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How Crystals Get Their Groove Back
20 November 2009 (All day)
If you ever took a chemistry lab class in college, chances are you once stared desperately at a flask of liquid, crossing your fingers for tiny crystals to appear. Your lab instructor may have offered advice that sounded like voodoo: "Scratch the inside of the flask to make the crystal grow." But the trick worked--and now scientists have uncovered new details behind it.
Compared with the fast wiggling and whizzing of molecules, crystallization takes forever. A crystal has a specific, ordered pattern, and it’s quite unlikely that a disorganized soup of molecules will suddenly reach that state. But once the molecules start to organize themselves, a process called nucleation, they act as a template for others to get in line--and crystallization takes off. Grooves and pits in glass surfaces help crystals grow faster, because they act as nucleation hot spots. Chemists have known why for decades: The interface between crystal and liquid is unstable, and grooves minimize this interface.
To learn more about how these grooves aid nucleation, physical chemists Amanda Page and Richard Sear of the University of Surrey in the United Kingdom ran computer simulations of droplets of simple molecules such as argon or methane inside v-shaped grooves. The researchers recorded how long nucleation took as they changed the groove's angle. The optimal angle was about 70 degrees, the scientists report online this month in the Journal of the American Chemical Society. Nucleation occurs 48 orders of magnitude faster at this angle than it does on a flat surface.
The reason why one angle is optimal, the researchers found, has to do with the three-dimensional repeating pattern the molecules make in the crystal. The simulated argon and methane molecules in this study, for example, like to assemble into a type of pattern called a face-centered cubic lattice, which fits comfortably into the 70-degree wedges. Other groove angles, such as 45 degrees, force the molecules to disrupt their preferred pattern (see picture), slowing crystallization. "The crystal says, 'I want to be 70 degrees,' and the wedge says, 'No, you have to be 45 degrees,' " Sear says. "So there's frustration."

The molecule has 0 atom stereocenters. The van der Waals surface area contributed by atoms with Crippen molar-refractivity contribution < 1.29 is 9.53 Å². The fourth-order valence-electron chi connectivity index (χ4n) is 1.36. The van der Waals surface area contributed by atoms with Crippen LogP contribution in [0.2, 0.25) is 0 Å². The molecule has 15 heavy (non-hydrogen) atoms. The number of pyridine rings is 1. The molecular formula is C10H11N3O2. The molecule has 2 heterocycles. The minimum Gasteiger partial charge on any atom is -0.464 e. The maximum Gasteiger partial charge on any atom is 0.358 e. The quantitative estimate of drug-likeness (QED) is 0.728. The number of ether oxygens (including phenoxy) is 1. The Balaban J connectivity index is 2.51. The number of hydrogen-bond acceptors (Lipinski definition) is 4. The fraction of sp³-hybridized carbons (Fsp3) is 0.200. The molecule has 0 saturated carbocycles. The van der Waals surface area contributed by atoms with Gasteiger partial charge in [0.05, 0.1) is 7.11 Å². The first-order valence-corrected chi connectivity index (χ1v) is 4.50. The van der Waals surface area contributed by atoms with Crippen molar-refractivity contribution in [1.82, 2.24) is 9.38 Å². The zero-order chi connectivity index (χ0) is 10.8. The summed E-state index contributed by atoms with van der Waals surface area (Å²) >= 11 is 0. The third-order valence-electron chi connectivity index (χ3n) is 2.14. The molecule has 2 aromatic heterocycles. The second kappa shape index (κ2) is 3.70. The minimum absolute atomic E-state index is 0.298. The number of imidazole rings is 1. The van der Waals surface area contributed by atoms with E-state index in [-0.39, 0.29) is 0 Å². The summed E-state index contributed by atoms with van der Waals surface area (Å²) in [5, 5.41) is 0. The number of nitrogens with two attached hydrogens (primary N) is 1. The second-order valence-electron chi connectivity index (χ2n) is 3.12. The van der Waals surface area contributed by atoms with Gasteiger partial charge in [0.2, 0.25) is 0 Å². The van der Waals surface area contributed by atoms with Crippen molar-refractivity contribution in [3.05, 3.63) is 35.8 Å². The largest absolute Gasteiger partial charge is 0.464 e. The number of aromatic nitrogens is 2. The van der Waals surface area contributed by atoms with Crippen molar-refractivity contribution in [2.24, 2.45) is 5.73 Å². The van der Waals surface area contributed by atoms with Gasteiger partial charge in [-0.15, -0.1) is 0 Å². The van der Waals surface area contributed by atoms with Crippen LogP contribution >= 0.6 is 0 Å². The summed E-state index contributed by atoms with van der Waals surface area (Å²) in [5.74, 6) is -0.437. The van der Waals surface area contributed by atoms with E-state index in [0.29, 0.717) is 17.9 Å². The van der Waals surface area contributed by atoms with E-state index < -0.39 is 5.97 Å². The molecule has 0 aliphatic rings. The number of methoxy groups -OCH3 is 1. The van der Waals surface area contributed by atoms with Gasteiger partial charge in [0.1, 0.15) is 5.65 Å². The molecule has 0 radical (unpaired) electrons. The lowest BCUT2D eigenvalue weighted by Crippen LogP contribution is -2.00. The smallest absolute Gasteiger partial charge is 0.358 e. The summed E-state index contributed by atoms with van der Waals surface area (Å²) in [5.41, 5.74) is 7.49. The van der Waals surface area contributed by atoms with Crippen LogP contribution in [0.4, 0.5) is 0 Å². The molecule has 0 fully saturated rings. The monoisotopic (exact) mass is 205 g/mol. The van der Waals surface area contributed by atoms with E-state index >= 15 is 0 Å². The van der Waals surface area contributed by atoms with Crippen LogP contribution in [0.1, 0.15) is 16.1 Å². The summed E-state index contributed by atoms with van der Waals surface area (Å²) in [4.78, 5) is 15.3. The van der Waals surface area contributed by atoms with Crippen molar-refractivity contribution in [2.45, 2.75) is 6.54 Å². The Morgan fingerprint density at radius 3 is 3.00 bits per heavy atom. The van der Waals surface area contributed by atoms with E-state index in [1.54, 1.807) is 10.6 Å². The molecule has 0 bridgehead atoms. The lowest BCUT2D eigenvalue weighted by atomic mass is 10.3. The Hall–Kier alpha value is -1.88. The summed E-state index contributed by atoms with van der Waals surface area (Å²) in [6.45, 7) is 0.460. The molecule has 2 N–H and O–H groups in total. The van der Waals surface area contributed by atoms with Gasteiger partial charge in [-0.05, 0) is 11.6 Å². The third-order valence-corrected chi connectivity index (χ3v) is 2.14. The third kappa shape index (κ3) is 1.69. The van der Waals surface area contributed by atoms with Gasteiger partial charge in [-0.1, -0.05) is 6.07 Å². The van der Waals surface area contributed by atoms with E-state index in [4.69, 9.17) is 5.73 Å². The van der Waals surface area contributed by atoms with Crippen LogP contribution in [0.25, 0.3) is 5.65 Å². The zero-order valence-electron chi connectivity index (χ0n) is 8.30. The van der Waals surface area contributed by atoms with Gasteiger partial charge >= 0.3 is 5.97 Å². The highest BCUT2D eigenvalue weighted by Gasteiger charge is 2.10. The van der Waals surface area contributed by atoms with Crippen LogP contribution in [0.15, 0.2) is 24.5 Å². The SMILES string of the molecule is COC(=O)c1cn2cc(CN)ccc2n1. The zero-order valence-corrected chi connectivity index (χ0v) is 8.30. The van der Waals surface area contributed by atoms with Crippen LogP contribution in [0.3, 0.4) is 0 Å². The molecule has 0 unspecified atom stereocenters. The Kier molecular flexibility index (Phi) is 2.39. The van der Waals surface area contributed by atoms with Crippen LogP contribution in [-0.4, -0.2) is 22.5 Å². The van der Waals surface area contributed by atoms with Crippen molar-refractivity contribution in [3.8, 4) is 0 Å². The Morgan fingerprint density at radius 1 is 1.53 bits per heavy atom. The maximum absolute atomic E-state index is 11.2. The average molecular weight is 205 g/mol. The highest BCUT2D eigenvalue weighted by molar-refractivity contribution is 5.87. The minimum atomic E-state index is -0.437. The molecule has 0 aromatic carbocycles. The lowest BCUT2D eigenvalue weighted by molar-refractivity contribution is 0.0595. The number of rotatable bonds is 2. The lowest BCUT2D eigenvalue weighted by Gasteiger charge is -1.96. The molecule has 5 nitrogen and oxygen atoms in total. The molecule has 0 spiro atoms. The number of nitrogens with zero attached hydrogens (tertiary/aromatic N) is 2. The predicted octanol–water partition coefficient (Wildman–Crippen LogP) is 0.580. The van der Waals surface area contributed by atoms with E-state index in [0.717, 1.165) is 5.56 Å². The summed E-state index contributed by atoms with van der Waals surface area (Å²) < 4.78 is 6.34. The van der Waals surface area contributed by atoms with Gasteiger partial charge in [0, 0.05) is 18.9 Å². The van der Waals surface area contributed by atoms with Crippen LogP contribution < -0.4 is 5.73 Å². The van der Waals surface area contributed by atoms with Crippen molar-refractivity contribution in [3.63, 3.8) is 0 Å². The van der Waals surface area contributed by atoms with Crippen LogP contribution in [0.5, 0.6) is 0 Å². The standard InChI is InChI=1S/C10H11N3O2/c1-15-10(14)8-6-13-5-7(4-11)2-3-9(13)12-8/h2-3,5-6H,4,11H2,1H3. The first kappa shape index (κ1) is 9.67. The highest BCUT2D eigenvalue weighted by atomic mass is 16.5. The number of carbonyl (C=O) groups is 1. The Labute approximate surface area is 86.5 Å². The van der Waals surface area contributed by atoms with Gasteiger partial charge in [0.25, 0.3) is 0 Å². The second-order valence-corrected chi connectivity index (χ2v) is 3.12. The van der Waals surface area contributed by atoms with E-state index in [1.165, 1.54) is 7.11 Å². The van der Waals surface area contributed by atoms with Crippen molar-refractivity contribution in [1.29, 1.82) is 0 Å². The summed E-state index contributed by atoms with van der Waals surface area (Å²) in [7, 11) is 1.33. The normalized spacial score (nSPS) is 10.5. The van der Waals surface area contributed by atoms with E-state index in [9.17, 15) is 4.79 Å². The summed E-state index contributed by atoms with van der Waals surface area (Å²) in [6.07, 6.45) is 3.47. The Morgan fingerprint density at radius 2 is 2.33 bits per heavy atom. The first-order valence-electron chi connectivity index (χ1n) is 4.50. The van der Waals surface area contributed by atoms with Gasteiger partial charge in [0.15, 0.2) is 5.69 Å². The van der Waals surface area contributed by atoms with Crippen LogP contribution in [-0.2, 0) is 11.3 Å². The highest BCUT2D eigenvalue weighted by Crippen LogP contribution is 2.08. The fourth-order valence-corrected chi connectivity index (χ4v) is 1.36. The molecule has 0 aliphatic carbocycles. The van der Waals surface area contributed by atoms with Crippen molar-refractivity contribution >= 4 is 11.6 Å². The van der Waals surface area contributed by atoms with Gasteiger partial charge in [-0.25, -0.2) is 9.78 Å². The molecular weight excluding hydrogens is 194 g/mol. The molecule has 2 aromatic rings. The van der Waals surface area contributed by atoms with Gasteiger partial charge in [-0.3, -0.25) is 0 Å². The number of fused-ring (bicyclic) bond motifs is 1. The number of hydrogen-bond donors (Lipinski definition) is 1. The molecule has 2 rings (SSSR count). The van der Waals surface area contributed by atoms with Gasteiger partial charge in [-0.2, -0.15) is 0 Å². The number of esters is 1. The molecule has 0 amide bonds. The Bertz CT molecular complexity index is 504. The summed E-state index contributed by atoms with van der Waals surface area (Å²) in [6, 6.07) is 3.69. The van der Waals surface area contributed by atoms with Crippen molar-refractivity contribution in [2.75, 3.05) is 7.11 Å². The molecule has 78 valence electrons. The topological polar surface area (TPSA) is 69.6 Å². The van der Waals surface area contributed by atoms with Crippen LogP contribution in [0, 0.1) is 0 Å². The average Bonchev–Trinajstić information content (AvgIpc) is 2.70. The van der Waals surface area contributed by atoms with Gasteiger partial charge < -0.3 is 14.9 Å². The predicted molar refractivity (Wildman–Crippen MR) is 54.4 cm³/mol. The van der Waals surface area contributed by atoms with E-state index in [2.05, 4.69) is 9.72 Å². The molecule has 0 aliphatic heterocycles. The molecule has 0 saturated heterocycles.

A surprising result from these simulations is that crystals of simple molecules need only a simple-shaped template to help them nucleate, says theoretical chemist Peter Harrowell of the University of Sydney in Australia: "It will be an eye opener for people."
Still, notes Sear, a 70-degree groove won't work for all molecules. Complex molecules such as drugs can crystallize into more than one pattern, for example. That has practical consequences; because some crystal lattices are more soluble than others, the right crystalline shape can influence how much of a drug enters the bloodstream. In 1998, the drug company Abbott discovered that a less-soluble crystalline form of the HIV drug ritonavir was rampant in their production lines, forcing them to rework how they made the drug. Designing apparatuses that have nano-sized grooves with specific shapes might help favor the crystals drugmakers want over those they don't, Sear says.